Bay Area native Kim Mendes has lived most of her life with Type 1 diabetes and the disease has taken a heavy toll on her body, causing a host of medical problems including peripheral neuropathy, heart disease, kidney disease and a compromised immune system. She got an islet transplant in 2010 and has been insulin free ever since.
How long have you had diabetes?
This is my 40th year as a Type 1 diabetic. I was seven years old when I was diagnosed. I had fallen into a diabetic coma and insulin brought me out. From that moment on I was completely insulin dependent. Back in 1973 the technology for managing diabetes was not at all what it is today. I was one of the very first people from that hospital to receive disposable needles when I went home.
What kinds of side effects did you suffer because of your diabetes?
My feet started to go numb and I developed high blood pressure when I was a teenager. Around the time I was 30, my kidneys began showing some signs of damage and the specialist basically said 'We're going to just watch your kidneys decline until you need a transplant.' That was a very distressful thing to hear (By 2008, Kim was scheduled to have a kidney transplant, using a kidney from a live donor). As part of the work-up for the transplant, I had to have a heart catheterization test; it shows how well the blood runs through your veins and arteries. Unfortunately, it showed I was 90 percent blocked in two arteries and 60 percent blocked in another. That was the first we knew of any heart disease — it was shocking to my doctors since I am thin and active as a dancer. They told me I needed an emergency triple bypass, which I had two days later. And then two months later I was eligible to undergo the kidney transplant.
When did you start thinking about having an islet transplant?
When I was being worked up for the kidney transplant surgery, we discussed several options. One was to forego a living donor kidney transplant and go on the waitlist for a simultaneous kidney-pancreas transplant. Another was to have the living donor kidney transplant and then go for a pancreas later on or apply to the islet transplant program. By then, I had been through a couple of major surgeries and I did not want to undergo another. Even though islet transplants don't have quite as high a success rate as pancreas transplants in getting someone off of insulin, the success rate is still quite high. And it's a less invasive procedure. I really needed something gentler for me at that time. Also I wanted to be a part of the development of this transplant technology. I wanted to do more than just receive a cure for myself — I wanted to do something bigger to help others. Something in my heart really felt like I'm supposed to do this.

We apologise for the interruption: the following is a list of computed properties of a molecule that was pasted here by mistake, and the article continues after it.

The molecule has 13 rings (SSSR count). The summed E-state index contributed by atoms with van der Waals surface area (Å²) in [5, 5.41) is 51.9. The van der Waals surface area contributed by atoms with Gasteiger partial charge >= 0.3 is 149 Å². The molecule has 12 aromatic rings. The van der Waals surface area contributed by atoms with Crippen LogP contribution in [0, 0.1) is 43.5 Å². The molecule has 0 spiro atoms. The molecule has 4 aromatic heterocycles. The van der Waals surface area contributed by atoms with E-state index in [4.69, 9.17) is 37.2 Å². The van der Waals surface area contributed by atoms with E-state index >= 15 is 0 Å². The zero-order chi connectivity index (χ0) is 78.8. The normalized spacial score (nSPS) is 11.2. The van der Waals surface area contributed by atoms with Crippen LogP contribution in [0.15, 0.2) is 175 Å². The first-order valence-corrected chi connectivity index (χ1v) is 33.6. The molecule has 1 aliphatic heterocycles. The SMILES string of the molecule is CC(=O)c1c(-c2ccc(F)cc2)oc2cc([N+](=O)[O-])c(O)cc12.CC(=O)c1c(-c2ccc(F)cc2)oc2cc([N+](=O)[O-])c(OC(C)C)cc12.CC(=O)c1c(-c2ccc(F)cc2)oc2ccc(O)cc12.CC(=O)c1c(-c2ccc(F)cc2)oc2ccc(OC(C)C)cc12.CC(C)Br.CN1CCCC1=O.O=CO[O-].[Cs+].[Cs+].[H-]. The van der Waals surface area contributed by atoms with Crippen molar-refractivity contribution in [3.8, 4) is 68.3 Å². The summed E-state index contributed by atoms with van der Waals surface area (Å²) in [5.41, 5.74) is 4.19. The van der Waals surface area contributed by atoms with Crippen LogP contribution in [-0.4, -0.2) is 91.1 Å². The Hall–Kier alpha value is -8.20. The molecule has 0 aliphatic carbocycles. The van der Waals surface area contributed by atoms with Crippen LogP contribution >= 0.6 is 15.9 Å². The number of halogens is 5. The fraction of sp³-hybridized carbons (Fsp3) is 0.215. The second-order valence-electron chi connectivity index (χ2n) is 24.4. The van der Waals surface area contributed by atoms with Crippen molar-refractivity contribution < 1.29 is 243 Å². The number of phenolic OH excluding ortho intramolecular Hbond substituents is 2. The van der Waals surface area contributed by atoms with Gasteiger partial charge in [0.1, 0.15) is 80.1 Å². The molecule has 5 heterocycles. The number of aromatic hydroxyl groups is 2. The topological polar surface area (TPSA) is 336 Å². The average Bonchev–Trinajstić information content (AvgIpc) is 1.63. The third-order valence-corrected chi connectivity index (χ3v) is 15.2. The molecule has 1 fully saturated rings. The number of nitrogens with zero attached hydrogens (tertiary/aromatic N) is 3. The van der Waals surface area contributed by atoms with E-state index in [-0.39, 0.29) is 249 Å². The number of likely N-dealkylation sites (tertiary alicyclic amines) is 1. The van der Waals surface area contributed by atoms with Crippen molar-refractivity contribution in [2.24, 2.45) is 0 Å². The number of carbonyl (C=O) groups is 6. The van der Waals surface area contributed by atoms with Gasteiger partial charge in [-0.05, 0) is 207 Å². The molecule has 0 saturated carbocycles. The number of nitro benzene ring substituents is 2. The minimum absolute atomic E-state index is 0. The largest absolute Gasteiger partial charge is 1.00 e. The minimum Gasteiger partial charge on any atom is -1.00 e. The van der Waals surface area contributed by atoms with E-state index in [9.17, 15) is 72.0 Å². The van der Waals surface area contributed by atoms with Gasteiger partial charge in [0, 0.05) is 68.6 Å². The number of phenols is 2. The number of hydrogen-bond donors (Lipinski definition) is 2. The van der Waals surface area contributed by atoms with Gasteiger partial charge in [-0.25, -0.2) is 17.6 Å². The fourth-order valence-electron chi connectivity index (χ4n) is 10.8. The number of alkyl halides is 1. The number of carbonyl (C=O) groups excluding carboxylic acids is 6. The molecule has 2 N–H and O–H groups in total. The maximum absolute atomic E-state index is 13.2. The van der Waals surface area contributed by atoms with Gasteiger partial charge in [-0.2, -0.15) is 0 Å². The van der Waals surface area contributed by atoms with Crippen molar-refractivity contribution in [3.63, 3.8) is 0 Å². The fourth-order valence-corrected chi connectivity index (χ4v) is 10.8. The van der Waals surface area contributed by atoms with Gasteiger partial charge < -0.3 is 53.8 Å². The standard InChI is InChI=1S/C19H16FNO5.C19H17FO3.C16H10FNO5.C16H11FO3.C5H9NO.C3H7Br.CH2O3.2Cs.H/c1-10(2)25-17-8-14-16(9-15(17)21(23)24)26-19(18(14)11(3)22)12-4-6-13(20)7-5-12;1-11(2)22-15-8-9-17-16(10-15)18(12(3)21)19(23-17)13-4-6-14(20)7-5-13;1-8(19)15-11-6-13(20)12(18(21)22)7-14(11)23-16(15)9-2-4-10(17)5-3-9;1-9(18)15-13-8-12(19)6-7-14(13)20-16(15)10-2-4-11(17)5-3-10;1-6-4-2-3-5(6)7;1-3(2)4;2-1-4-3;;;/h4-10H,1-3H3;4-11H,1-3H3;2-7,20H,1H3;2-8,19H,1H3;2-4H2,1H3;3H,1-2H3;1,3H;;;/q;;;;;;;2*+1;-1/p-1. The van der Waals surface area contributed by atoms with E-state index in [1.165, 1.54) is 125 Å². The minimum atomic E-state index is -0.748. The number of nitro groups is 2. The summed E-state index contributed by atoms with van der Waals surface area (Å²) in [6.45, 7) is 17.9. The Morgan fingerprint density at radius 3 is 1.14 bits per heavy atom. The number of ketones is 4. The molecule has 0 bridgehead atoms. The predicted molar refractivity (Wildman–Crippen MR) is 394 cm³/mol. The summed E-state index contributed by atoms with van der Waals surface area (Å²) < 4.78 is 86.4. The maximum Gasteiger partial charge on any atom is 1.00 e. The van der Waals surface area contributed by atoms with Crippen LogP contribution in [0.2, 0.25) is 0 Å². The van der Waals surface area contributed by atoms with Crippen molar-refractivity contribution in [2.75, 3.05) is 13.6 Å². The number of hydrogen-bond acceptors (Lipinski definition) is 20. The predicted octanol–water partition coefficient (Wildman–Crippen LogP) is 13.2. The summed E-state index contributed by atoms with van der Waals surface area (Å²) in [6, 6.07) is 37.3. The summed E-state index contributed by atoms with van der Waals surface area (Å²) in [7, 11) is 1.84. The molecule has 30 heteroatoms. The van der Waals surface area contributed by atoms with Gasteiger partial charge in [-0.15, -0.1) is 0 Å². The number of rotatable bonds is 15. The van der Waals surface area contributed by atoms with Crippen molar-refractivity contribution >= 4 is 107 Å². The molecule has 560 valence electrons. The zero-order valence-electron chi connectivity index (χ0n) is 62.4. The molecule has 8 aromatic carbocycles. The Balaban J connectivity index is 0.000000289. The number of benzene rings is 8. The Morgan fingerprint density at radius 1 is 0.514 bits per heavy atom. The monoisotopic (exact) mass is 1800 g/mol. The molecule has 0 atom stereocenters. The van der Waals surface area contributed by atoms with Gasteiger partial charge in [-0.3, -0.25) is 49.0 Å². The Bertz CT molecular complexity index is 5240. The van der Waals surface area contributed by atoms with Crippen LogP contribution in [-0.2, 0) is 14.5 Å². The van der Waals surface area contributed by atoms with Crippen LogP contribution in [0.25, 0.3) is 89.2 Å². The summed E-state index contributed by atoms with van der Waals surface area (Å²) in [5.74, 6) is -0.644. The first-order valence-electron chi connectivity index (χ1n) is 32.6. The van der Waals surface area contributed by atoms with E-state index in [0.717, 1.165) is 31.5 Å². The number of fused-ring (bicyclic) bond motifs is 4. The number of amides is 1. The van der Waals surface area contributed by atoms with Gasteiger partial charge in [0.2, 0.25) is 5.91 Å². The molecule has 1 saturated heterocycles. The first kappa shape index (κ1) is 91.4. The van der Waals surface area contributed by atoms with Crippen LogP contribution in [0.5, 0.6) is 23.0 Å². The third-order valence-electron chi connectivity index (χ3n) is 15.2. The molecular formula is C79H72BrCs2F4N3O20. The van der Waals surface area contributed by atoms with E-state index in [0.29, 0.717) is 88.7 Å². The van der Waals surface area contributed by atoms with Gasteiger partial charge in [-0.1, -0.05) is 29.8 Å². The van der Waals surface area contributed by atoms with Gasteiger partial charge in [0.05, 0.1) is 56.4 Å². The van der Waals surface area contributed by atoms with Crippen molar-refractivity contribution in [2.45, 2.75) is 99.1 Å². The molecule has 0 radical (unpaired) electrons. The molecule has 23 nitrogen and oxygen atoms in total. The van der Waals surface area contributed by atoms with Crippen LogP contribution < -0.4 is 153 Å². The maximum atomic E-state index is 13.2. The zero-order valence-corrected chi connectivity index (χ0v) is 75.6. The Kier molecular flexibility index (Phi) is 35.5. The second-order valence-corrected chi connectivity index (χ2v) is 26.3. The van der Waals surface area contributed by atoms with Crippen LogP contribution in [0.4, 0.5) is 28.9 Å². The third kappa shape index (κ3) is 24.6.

Was it hard to get accepted for a transplant?
I had to apply to [the UCSF research] program and meet their very stringent requirements. But Dr. Peter Stock, Dr. Andrew Posselt and their team told me I was a probably an ideal candidate. I got my medical work-up done very quickly. I was listed on the transplant waitlist for two or three weeks and then I received a call that a suitable pancreas (where islets could be extracted from) was available to me.
In the past researchers didn't want people in the studies whose health was too complicated or who had had kidney transplants. But now the research is opening up to include diabetics who have problems besides hypoglycemia unawareness. That's a very good thing. It's good to allow us into the studies. We've been all the way down the road with diabetes — we're the end stage people so we are very motivated and we don't have much to lose.